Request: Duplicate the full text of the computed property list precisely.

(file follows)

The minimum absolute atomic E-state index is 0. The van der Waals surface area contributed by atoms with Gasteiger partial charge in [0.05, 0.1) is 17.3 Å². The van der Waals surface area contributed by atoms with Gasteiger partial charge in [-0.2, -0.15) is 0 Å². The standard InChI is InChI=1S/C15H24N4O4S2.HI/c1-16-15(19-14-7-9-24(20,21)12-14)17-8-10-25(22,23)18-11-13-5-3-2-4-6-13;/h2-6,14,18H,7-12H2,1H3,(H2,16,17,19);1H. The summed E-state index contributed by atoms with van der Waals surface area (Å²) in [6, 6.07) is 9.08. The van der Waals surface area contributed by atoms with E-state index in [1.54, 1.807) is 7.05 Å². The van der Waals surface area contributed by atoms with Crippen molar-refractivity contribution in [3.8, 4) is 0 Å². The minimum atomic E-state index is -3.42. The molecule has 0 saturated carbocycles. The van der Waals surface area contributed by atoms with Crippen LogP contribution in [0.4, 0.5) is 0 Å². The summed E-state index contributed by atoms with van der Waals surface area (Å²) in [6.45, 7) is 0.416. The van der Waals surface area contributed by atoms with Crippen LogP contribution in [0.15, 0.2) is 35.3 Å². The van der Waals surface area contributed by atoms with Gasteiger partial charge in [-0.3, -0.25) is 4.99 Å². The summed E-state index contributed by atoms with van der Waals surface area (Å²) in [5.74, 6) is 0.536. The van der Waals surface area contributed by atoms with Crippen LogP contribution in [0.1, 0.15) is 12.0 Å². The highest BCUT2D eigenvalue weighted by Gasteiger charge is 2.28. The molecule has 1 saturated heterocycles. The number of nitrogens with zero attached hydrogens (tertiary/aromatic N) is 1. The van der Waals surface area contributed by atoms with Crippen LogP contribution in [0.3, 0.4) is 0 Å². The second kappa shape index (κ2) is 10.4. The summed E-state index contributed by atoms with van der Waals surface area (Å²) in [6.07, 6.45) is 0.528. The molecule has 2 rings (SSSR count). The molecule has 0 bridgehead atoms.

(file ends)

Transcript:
The minimum absolute atomic E-state index is 0. The van der Waals surface area contributed by atoms with Gasteiger partial charge in [0.05, 0.1) is 17.3 Å². The van der Waals surface area contributed by atoms with Gasteiger partial charge in [-0.2, -0.15) is 0 Å². The standard InChI is InChI=1S/C15H24N4O4S2.HI/c1-16-15(19-14-7-9-24(20,21)12-14)17-8-10-25(22,23)18-11-13-5-3-2-4-6-13;/h2-6,14,18H,7-12H2,1H3,(H2,16,17,19);1H. The summed E-state index contributed by atoms with van der Waals surface area (Å²) in [6, 6.07) is 9.08. The van der Waals surface area contributed by atoms with E-state index in [1.54, 1.807) is 7.05 Å². The van der Waals surface area contributed by atoms with Crippen molar-refractivity contribution in [3.8, 4) is 0 Å². The minimum atomic E-state index is -3.42. The molecule has 0 saturated carbocycles. The van der Waals surface area contributed by atoms with Crippen LogP contribution in [0.4, 0.5) is 0 Å². The summed E-state index contributed by atoms with van der Waals surface area (Å²) in [6.45, 7) is 0.416. The van der Waals surface area contributed by atoms with Crippen LogP contribution in [0.15, 0.2) is 35.3 Å². The van der Waals surface area contributed by atoms with Gasteiger partial charge in [-0.3, -0.25) is 4.99 Å². The summed E-state index contributed by atoms with van der Waals surface area (Å²) in [5.74, 6) is 0.536. The van der Waals surface area contributed by atoms with Crippen LogP contribution in [0.1, 0.15) is 12.0 Å². The highest BCUT2D eigenvalue weighted by Gasteiger charge is 2.28. The molecule has 1 saturated heterocycles. The number of nitrogens with zero attached hydrogens (tertiary/aromatic N) is 1. The van der Waals surface area contributed by atoms with Crippen LogP contribution in [0.3, 0.4) is 0 Å². The second kappa shape index (κ2) is 10.4. The summed E-state index contributed by atoms with van der Waals surface area (Å²) in [6.07, 6.45) is 0.528. The molecule has 2 rings (SSSR count). The molecule has 0 bridgehead atoms.